To understand the history of the Nevada State Museum, explains Bob Nylen, the museum’s curator of history, you need to first understand the history of the U.S. Mint in Carson City. It began operation in 1870 and ran until 1893.
In 1899 it was converted to a U.S. Assay office that remained in operation until the 1930s. When it closed, it was put up for sale.
“Judge Clark Guild took a Sunday walk, picked up his mail at what is now the Laxalt Building, and saw the ‘for sale’ sign,” Nylen said. “He got upset. He could see the writing on the wall, the building was considered a blight. He had a vision right away of making it into a museum.”
The Nevada State Museum opened on Nevada Day, Oct. 31, 1941.
Nylen moved to Nevada from Riverside, Ill., to attend the University of Nevada, Reno. After a stint at the Nevada Historical Society, he started as a museum registrar in 1984 and became the curator of history in 1989. As such, he manages the historic collection and history education. He also gives tours, but one of his most important jobs is sharing his historic knowledge.
“I’ve literally had thousands of people call me over my 32 years asking questions about Nevada history,” Nylen said. “I’m really a resource to people who are residents of the state and out of the state as well.”
Nylen moves around the museum as effortlessly as someone in his own home. Every artifact has a story he tells with enthusiasm — from the silver tobacco box, a relic of a baseball rivalry between Carson and Virginia cities, to G.S. Garcia’s most famous saddle made in 1904.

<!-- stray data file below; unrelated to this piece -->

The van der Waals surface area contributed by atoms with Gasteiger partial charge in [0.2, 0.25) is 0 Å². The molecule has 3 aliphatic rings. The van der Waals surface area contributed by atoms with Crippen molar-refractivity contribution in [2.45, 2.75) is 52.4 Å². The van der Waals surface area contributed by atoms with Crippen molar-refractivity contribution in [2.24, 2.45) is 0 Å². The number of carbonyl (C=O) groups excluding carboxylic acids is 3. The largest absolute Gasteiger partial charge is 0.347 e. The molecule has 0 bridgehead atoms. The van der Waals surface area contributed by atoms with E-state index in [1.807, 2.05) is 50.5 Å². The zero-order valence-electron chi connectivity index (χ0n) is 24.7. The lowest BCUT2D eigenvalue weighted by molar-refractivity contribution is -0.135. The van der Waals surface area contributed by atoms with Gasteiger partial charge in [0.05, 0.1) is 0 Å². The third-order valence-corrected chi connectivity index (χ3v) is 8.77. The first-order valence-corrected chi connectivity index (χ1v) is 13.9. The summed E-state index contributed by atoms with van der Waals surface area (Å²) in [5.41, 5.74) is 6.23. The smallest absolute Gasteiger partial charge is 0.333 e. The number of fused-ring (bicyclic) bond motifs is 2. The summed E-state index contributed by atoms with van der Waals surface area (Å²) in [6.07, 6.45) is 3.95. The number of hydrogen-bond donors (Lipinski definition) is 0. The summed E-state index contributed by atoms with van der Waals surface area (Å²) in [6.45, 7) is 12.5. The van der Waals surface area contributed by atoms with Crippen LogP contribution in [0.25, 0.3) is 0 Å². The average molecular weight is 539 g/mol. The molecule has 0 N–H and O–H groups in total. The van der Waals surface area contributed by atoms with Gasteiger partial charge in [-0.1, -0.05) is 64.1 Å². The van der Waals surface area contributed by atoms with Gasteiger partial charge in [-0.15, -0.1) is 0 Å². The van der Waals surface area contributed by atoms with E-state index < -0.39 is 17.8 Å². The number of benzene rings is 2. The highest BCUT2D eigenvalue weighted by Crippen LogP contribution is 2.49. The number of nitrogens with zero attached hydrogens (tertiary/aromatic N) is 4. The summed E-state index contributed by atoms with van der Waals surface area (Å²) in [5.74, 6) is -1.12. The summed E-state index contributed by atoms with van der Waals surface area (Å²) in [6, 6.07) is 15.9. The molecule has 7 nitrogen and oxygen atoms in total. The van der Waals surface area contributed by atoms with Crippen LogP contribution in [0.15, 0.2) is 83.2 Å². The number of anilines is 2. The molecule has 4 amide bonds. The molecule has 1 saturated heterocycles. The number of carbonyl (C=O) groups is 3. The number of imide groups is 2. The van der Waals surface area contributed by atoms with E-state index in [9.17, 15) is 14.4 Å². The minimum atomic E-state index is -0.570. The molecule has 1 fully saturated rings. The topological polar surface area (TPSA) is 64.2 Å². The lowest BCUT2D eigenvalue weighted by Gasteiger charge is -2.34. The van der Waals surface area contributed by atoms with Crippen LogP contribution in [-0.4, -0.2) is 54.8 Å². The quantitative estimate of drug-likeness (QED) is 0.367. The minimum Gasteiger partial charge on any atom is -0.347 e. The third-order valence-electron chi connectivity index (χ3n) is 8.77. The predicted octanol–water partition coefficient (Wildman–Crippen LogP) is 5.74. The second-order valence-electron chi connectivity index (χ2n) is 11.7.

“I get so excited and interested in history when you learn the details about the people — how they contributed, or even the tragedies — it brings it to life,” he said. “Things just jump out at me.”
He even feels a connection to the building itself.
“Every day I walk up and down these stairs, I think about how this was the main staircase used to go up and down in the mint,” he said. “Abe Curry was the superintendent of the mint until 1871. His office was upstairs.”
The exhibits trace the transition to cars from the horse and buggy, and some of the growing pains in between.
“One of my favorite stories from the time was about the speeding laws, which were probably around 10 mph,” Nylen recounted. “Sometimes the sheriff had to chase them down on a horse to give them a ticket.”
Nevada’s diversity — including Native Americans, Basque, Chinese and Latinos — is also showcased in the museum.
“People often underestimate the role of the immigrants in Nevada history,” Nylen said. “In the 19th Century, we had the largest percentage of people who came here to settle.”
The ghost town and mining exhibit are two of the oldest.
“They were created with such love,” he said. “So much thought went into making that basement mine be a top-level exhibit.”
His contribution to that display was personal.
“Those are my jeans,” he said, gesturing to the mannequin of the prospector at the entrance of the old mine. “Those have been on this exhibit since 1985 when it opened.”
His pants, he said, were a small sacrifice for the good of the museum, which in turn is good for the community.
“People have been lost to history. We need to bring it back,” he said. “It might impact how we approach things now.
“Look at this museum, it all got started with somebody’s dream on a Sunday morning.”
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